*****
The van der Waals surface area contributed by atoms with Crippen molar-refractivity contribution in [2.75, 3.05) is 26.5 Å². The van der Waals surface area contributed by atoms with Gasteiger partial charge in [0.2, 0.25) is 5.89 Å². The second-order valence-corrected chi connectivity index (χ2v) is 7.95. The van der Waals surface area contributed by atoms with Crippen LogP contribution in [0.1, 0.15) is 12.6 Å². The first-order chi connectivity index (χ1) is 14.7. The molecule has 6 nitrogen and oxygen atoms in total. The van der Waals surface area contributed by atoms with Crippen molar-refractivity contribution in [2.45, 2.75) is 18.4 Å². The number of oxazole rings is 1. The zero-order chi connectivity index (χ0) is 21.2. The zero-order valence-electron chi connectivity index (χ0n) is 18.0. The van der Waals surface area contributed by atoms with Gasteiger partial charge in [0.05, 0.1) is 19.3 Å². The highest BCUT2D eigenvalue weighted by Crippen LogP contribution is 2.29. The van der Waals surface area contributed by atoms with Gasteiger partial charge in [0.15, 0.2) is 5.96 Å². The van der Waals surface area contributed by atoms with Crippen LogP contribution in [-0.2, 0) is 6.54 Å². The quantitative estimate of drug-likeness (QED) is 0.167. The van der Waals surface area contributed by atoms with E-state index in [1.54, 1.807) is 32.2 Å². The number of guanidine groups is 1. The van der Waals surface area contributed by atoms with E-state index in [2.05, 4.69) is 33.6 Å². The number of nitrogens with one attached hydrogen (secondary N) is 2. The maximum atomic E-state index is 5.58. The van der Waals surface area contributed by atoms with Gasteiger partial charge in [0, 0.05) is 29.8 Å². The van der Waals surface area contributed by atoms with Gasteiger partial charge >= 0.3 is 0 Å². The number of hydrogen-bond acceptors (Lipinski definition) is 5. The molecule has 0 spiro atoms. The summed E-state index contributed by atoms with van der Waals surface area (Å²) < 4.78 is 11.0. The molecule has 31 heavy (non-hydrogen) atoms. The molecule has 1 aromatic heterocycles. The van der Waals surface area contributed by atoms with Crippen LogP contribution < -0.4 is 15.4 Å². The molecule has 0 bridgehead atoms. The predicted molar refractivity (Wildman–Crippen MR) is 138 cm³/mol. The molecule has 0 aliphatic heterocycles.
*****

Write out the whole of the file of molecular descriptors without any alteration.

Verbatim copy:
The van der Waals surface area contributed by atoms with Crippen molar-refractivity contribution in [2.75, 3.05) is 26.5 Å². The van der Waals surface area contributed by atoms with Gasteiger partial charge in [0.2, 0.25) is 5.89 Å². The second-order valence-corrected chi connectivity index (χ2v) is 7.95. The van der Waals surface area contributed by atoms with Crippen LogP contribution in [0.1, 0.15) is 12.6 Å². The first-order chi connectivity index (χ1) is 14.7. The molecule has 6 nitrogen and oxygen atoms in total. The van der Waals surface area contributed by atoms with Crippen molar-refractivity contribution in [2.45, 2.75) is 18.4 Å². The number of oxazole rings is 1. The zero-order chi connectivity index (χ0) is 21.2. The zero-order valence-electron chi connectivity index (χ0n) is 18.0. The van der Waals surface area contributed by atoms with Gasteiger partial charge in [0.05, 0.1) is 19.3 Å². The highest BCUT2D eigenvalue weighted by Crippen LogP contribution is 2.29. The van der Waals surface area contributed by atoms with Gasteiger partial charge in [0.15, 0.2) is 5.96 Å². The van der Waals surface area contributed by atoms with Crippen LogP contribution in [-0.2, 0) is 6.54 Å². The quantitative estimate of drug-likeness (QED) is 0.167. The van der Waals surface area contributed by atoms with E-state index in [1.54, 1.807) is 32.2 Å². The number of guanidine groups is 1. The van der Waals surface area contributed by atoms with E-state index in [2.05, 4.69) is 33.6 Å². The number of nitrogens with one attached hydrogen (secondary N) is 2. The maximum atomic E-state index is 5.58. The van der Waals surface area contributed by atoms with Gasteiger partial charge in [0, 0.05) is 29.8 Å². The van der Waals surface area contributed by atoms with Gasteiger partial charge >= 0.3 is 0 Å². The number of hydrogen-bond acceptors (Lipinski definition) is 5. The molecule has 0 spiro atoms. The summed E-state index contributed by atoms with van der Waals surface area (Å²) < 4.78 is 11.0. The molecule has 31 heavy (non-hydrogen) atoms. The molecule has 1 aromatic heterocycles. The van der Waals surface area contributed by atoms with Crippen LogP contribution < -0.4 is 15.4 Å². The molecule has 0 bridgehead atoms. The predicted molar refractivity (Wildman–Crippen MR) is 138 cm³/mol. The molecule has 0 aliphatic heterocycles.